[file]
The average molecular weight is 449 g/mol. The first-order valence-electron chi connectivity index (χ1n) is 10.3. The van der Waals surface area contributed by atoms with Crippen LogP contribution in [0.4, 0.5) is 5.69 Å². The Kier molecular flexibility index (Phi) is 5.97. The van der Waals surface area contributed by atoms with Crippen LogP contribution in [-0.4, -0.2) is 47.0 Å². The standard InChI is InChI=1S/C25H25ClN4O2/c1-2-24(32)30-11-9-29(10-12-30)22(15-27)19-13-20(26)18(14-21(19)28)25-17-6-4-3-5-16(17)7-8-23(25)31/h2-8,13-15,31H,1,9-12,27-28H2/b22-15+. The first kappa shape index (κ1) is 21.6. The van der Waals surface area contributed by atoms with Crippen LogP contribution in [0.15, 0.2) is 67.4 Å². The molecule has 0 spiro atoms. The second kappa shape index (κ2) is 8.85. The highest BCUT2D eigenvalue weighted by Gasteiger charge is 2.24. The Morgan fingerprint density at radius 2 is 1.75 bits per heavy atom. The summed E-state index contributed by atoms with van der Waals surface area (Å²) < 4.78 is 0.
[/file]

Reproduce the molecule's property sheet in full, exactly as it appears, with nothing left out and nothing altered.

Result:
The average molecular weight is 449 g/mol. The first-order valence-electron chi connectivity index (χ1n) is 10.3. The van der Waals surface area contributed by atoms with Crippen LogP contribution in [0.4, 0.5) is 5.69 Å². The Kier molecular flexibility index (Phi) is 5.97. The van der Waals surface area contributed by atoms with Crippen LogP contribution in [-0.4, -0.2) is 47.0 Å². The standard InChI is InChI=1S/C25H25ClN4O2/c1-2-24(32)30-11-9-29(10-12-30)22(15-27)19-13-20(26)18(14-21(19)28)25-17-6-4-3-5-16(17)7-8-23(25)31/h2-8,13-15,31H,1,9-12,27-28H2/b22-15+. The first kappa shape index (κ1) is 21.6. The van der Waals surface area contributed by atoms with Crippen LogP contribution in [0.15, 0.2) is 67.4 Å². The molecule has 0 spiro atoms. The second kappa shape index (κ2) is 8.85. The highest BCUT2D eigenvalue weighted by Gasteiger charge is 2.24. The Morgan fingerprint density at radius 2 is 1.75 bits per heavy atom. The summed E-state index contributed by atoms with van der Waals surface area (Å²) < 4.78 is 0.